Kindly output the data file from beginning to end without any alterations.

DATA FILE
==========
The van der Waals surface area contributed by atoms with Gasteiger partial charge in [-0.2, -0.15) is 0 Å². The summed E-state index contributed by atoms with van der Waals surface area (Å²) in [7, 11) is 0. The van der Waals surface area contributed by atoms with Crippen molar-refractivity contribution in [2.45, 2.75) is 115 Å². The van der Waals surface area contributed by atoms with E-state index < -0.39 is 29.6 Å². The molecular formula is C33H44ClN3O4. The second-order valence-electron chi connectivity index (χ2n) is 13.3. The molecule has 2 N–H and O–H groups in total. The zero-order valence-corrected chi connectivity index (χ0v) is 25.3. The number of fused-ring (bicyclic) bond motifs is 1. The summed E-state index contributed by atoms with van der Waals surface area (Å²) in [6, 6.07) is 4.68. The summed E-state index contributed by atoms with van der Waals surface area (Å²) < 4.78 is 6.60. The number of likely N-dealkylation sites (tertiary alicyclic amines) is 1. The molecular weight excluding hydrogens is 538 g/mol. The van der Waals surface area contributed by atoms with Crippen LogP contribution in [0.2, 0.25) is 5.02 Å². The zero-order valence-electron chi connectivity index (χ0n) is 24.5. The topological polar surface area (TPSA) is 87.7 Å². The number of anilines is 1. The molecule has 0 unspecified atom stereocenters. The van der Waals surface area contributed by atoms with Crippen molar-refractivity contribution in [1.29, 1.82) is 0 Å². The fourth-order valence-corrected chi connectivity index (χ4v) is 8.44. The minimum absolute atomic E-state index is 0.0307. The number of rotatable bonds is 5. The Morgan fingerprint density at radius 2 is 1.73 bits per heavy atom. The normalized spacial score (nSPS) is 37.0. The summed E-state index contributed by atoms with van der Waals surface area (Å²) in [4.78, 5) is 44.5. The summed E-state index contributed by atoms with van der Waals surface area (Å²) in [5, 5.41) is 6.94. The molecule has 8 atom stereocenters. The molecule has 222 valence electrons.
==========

The van der Waals surface area contributed by atoms with Gasteiger partial charge in [-0.2, -0.15) is 0 Å². The summed E-state index contributed by atoms with van der Waals surface area (Å²) in [7, 11) is 0. The van der Waals surface area contributed by atoms with Crippen molar-refractivity contribution in [2.45, 2.75) is 115 Å². The van der Waals surface area contributed by atoms with E-state index < -0.39 is 29.6 Å². The molecular formula is C33H44ClN3O4. The second-order valence-electron chi connectivity index (χ2n) is 13.3. The molecule has 2 N–H and O–H groups in total. The zero-order valence-corrected chi connectivity index (χ0v) is 25.3. The number of fused-ring (bicyclic) bond motifs is 1. The summed E-state index contributed by atoms with van der Waals surface area (Å²) in [6, 6.07) is 4.68. The summed E-state index contributed by atoms with van der Waals surface area (Å²) < 4.78 is 6.60. The number of likely N-dealkylation sites (tertiary alicyclic amines) is 1. The molecular weight excluding hydrogens is 538 g/mol. The van der Waals surface area contributed by atoms with Crippen LogP contribution in [0.2, 0.25) is 5.02 Å². The zero-order valence-electron chi connectivity index (χ0n) is 24.5. The topological polar surface area (TPSA) is 87.7 Å². The number of anilines is 1. The molecule has 0 unspecified atom stereocenters. The van der Waals surface area contributed by atoms with Crippen molar-refractivity contribution in [1.29, 1.82) is 0 Å². The fourth-order valence-corrected chi connectivity index (χ4v) is 8.44. The minimum absolute atomic E-state index is 0.0307. The number of rotatable bonds is 5. The Morgan fingerprint density at radius 2 is 1.73 bits per heavy atom. The normalized spacial score (nSPS) is 37.0. The summed E-state index contributed by atoms with van der Waals surface area (Å²) in [4.78, 5) is 44.5. The summed E-state index contributed by atoms with van der Waals surface area (Å²) in [5, 5.41) is 6.94. The molecule has 8 atom stereocenters. The molecule has 222 valence electrons.